Claudia Luhrs (Member), Robert Harney (Member), Douglas Nelson (Member), Eugene Paulo (Supervisor - CHAIR), John Reed (Non-NPS Member)
A MODEL-BASED SYSTEMS ENGINEERING METHODOLOGY FOR EMPLOYING ARCHITECTURE IN SYSTEMS ANALYSIS: DEVELOPING SIMULATION MODELS USING SYSTEMS MODELING LANGUAGE PRODUCTS TO LINK ARCHITECTURE AND ANALYSIS
Abstract: This dissertation contributes to model-based systems engineering (MBSE) by formally defining an MBSE methodology for employing architecture in system analysis (MEASA) that presents a comprehensive framework detailing the relationship between system architecture products and external models and simulations used to analyze system performance and feasibility. Specifically, the research combines the use of Systems Modeling Language (SysML) products and operational simulation models to support assessment of system requirements for systems engineering. The MBSE MEASA transforms operational needs into preferred system configurations through the analysis of detailed simulation models. The research does this by using designed experiments to generate architecture tradespace visualizations that highlight the impact that system design parameters, system-environment interactions, system operational implementation, and system component interactions have on system performance. The research demonstrates a procedure for iterations of the methodology when analysis suggests potentially impactful design, operational, or environmental variables (as well as potential interactions between those variables). The research develops and analyzes notional architecture products and simulation models of United States Navy mine warfare systems to demonstrate an application of the MBSE MEASA.
Read the full dissertation at https://calhoun.nps.edu/handle/10945/49363
Paul Beery (Graduated June 17, 2016)
Rudolph Darken (Member), Matthew Boensel (Member), Douglas Nelson (Member), Eugene Paulo (Supervisor - CHAIR), Kristin Giammarco (Member)
Abstract: This research presents the system of systems (SoS) tradespace definition methodology (SoS-TDM) and SoS architecture feasibility assessment model (SoS-AFAM). Together, these extend current model-based systems engineering (MBSE) and SoS engineering (SoSE) methodologies. In particular, they extend the methods of tradespace exploration to considerations of multiple perspectives of an SoS—the physical, process, and organization. In considering multiple perspectives of an SoS, one better defines the SoS and is more likely to correctly represent its performance in an analysis model. The SoS-TDM defines an SoS tradespace by progressively winnowing the design space with increasingly strict definitions of feasibility and then exhaustively analyzing the remaining points. The SoS-AFAM defines and assesses SoS architecture feasibility through a variety of tests that consider the aforementioned aspects of an SoS. Together, these methods may be integrated with existing MBSE and SoSE methodologies and extend their utility.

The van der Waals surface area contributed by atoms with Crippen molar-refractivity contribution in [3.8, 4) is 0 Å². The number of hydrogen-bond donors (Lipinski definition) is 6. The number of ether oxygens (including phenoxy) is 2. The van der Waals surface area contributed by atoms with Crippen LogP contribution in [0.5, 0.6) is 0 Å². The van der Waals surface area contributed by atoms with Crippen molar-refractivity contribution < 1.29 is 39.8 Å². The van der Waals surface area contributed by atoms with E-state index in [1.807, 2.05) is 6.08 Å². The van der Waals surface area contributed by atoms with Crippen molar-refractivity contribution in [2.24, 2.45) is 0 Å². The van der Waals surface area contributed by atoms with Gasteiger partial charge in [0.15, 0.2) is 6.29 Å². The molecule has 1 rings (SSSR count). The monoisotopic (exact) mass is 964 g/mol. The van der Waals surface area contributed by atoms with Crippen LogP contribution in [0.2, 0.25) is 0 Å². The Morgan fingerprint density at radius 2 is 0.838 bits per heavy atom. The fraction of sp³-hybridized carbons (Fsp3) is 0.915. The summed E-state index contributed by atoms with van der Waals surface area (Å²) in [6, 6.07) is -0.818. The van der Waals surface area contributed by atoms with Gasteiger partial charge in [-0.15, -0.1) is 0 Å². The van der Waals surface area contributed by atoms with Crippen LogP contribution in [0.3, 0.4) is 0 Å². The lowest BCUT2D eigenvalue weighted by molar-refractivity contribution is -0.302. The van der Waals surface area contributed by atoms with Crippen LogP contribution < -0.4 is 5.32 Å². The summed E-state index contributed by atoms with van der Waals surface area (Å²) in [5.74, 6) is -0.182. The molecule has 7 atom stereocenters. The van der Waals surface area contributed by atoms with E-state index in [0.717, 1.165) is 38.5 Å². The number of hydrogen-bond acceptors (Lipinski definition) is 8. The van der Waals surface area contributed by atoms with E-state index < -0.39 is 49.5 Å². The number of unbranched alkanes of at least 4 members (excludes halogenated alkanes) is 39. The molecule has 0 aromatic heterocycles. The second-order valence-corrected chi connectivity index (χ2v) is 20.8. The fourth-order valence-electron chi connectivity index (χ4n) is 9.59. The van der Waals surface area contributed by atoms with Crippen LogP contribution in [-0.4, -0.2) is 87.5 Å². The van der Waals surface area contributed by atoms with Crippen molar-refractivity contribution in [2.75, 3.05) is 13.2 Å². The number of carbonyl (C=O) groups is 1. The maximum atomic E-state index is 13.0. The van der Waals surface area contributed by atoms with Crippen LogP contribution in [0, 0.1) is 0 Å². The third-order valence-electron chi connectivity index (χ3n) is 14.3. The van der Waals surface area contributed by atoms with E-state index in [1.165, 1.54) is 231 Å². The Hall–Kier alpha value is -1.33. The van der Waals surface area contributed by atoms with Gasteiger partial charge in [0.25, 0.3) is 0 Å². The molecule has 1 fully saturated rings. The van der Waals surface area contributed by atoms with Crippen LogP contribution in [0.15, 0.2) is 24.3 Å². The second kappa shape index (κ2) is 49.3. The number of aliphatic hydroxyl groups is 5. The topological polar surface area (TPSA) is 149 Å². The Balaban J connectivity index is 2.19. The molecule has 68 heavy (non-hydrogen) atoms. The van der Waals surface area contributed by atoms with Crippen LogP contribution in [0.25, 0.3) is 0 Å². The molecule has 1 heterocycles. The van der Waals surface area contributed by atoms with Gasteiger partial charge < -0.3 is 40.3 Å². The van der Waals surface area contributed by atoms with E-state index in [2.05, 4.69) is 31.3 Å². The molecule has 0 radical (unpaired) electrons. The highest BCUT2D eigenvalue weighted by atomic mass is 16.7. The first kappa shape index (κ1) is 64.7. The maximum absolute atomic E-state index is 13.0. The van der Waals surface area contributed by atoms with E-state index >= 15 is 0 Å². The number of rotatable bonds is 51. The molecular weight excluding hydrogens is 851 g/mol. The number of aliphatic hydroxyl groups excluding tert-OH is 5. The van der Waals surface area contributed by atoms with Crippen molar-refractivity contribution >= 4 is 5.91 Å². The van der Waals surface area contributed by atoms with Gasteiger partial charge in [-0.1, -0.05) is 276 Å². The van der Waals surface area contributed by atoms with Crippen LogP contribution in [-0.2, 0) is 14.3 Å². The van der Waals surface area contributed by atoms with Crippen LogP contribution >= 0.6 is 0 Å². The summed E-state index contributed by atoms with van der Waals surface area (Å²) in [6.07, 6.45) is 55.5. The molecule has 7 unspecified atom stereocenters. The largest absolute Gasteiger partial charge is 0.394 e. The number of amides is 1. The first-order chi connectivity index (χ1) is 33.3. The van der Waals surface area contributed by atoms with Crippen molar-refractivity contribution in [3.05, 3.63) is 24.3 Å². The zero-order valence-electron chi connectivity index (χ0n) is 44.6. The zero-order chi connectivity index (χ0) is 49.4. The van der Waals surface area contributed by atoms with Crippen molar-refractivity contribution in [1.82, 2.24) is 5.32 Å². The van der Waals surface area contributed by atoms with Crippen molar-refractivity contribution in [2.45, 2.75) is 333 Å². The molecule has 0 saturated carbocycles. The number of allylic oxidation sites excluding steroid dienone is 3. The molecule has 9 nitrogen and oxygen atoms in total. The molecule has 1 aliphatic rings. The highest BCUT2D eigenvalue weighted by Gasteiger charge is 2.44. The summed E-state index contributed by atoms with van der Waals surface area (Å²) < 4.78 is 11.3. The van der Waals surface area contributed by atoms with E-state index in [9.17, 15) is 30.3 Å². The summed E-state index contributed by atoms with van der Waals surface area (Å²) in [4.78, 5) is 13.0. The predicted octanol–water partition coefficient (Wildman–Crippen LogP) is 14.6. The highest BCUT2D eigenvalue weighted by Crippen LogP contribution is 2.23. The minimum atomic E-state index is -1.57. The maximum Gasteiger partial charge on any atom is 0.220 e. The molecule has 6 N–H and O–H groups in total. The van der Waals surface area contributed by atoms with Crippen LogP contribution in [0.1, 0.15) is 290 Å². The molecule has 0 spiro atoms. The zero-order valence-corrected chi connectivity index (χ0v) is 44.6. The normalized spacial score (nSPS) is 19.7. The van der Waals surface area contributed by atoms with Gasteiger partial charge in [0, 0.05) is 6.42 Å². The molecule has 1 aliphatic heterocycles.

Read the full dissertation at https://calhoun.nps.edu/handle/10945/49467
CPT Stephen Gillespie (Graduated June 17, 2016)
Rudolph Darken (Member), Alejandro Hernandez (Member), Eugene Paulo (Supervisor - CHAIR), Paul Beery (Member), Ronald Giachetti (Member)
UN-BUILDING BLOCKS: DEVELOPING A MODEL OF REVERSE ENGINEERING AND SEARCHING FOR APPLICABLE HEURISTICS
Abstract: Reverse engineering is the problem-solving activity that ensues when one takes a human-made system, whole or in part, and attempts—through systematic analysis of its physical characteristics and other available evidence—to answer one or more of the following questions: What is this for? What does it do? How does it do it? What is inside it? How was it made? A model developed from a synthesis of the technical literature is used to infer modes of failure in the process of reverse engineering and identify and catalog applicable experience-based techniques known as heuristics. The model is then cast in an executable formal language in order to further test its assumptions, and explore its implications. Hands-on, historic, and virtual case studies are used to validate and refine the model. The modes of failure, heuristics, and the model itself in its original and formal language expressions, introduce a new descriptive terminology of reverse engineering and provide a new framework to interpret real world reverse engineering activity.
Read the full dissertation at https://calhoun.nps.edu/handle/10945/47948
CDR Jorge Garcia (Graduated December 18, 2015)
Robert Harney (Supervisor - CHAIR), Douglas Nelson (Member), Ravi Vaidyanathan (Member), Kristin Giammarco (Member), Donald Brutzman (Member)